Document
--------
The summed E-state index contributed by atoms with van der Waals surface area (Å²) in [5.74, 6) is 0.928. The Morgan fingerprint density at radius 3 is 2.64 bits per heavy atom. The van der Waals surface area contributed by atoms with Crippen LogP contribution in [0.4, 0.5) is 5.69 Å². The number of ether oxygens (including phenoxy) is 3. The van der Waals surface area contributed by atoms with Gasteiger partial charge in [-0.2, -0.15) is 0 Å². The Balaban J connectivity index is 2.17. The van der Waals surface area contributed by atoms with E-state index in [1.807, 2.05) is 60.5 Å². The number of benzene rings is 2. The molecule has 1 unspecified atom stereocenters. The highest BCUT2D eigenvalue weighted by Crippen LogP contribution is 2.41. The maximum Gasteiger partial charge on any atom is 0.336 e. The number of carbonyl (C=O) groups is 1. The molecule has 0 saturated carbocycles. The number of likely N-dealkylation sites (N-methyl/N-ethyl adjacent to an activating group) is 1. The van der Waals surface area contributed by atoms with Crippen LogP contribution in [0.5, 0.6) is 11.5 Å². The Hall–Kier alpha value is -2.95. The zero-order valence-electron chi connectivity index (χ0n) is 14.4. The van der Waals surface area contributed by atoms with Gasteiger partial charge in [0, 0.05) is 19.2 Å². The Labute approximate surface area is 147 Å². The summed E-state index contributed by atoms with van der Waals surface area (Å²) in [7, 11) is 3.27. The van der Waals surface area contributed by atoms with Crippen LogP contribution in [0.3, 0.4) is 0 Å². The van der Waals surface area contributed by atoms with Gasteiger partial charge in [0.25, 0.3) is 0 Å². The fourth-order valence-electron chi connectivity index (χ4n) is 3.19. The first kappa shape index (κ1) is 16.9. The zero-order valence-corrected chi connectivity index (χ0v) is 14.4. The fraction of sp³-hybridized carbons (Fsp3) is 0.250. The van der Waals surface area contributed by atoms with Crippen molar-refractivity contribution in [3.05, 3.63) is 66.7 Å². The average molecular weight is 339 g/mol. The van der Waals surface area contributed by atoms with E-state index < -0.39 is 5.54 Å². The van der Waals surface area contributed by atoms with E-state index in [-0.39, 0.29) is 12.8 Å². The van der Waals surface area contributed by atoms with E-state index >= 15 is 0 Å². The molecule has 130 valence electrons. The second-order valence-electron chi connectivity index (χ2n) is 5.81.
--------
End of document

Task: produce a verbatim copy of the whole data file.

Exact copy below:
The summed E-state index contributed by atoms with van der Waals surface area (Å²) in [5.74, 6) is 0.928. The Morgan fingerprint density at radius 3 is 2.64 bits per heavy atom. The van der Waals surface area contributed by atoms with Crippen LogP contribution in [0.4, 0.5) is 5.69 Å². The number of ether oxygens (including phenoxy) is 3. The van der Waals surface area contributed by atoms with Gasteiger partial charge in [-0.2, -0.15) is 0 Å². The Balaban J connectivity index is 2.17. The van der Waals surface area contributed by atoms with E-state index in [1.807, 2.05) is 60.5 Å². The number of benzene rings is 2. The molecule has 1 unspecified atom stereocenters. The highest BCUT2D eigenvalue weighted by Crippen LogP contribution is 2.41. The maximum Gasteiger partial charge on any atom is 0.336 e. The number of carbonyl (C=O) groups is 1. The molecule has 0 saturated carbocycles. The number of likely N-dealkylation sites (N-methyl/N-ethyl adjacent to an activating group) is 1. The van der Waals surface area contributed by atoms with Crippen LogP contribution in [0.5, 0.6) is 11.5 Å². The Hall–Kier alpha value is -2.95. The zero-order valence-electron chi connectivity index (χ0n) is 14.4. The van der Waals surface area contributed by atoms with Gasteiger partial charge in [0, 0.05) is 19.2 Å². The Labute approximate surface area is 147 Å². The summed E-state index contributed by atoms with van der Waals surface area (Å²) in [7, 11) is 3.27. The van der Waals surface area contributed by atoms with Crippen LogP contribution in [0.3, 0.4) is 0 Å². The van der Waals surface area contributed by atoms with Gasteiger partial charge in [0.25, 0.3) is 0 Å². The fourth-order valence-electron chi connectivity index (χ4n) is 3.19. The first kappa shape index (κ1) is 16.9. The zero-order valence-corrected chi connectivity index (χ0v) is 14.4. The fraction of sp³-hybridized carbons (Fsp3) is 0.250. The van der Waals surface area contributed by atoms with Crippen molar-refractivity contribution in [3.05, 3.63) is 66.7 Å². The average molecular weight is 339 g/mol. The van der Waals surface area contributed by atoms with E-state index < -0.39 is 5.54 Å². The van der Waals surface area contributed by atoms with E-state index in [-0.39, 0.29) is 12.8 Å². The van der Waals surface area contributed by atoms with E-state index >= 15 is 0 Å². The molecule has 130 valence electrons. The second-order valence-electron chi connectivity index (χ2n) is 5.81.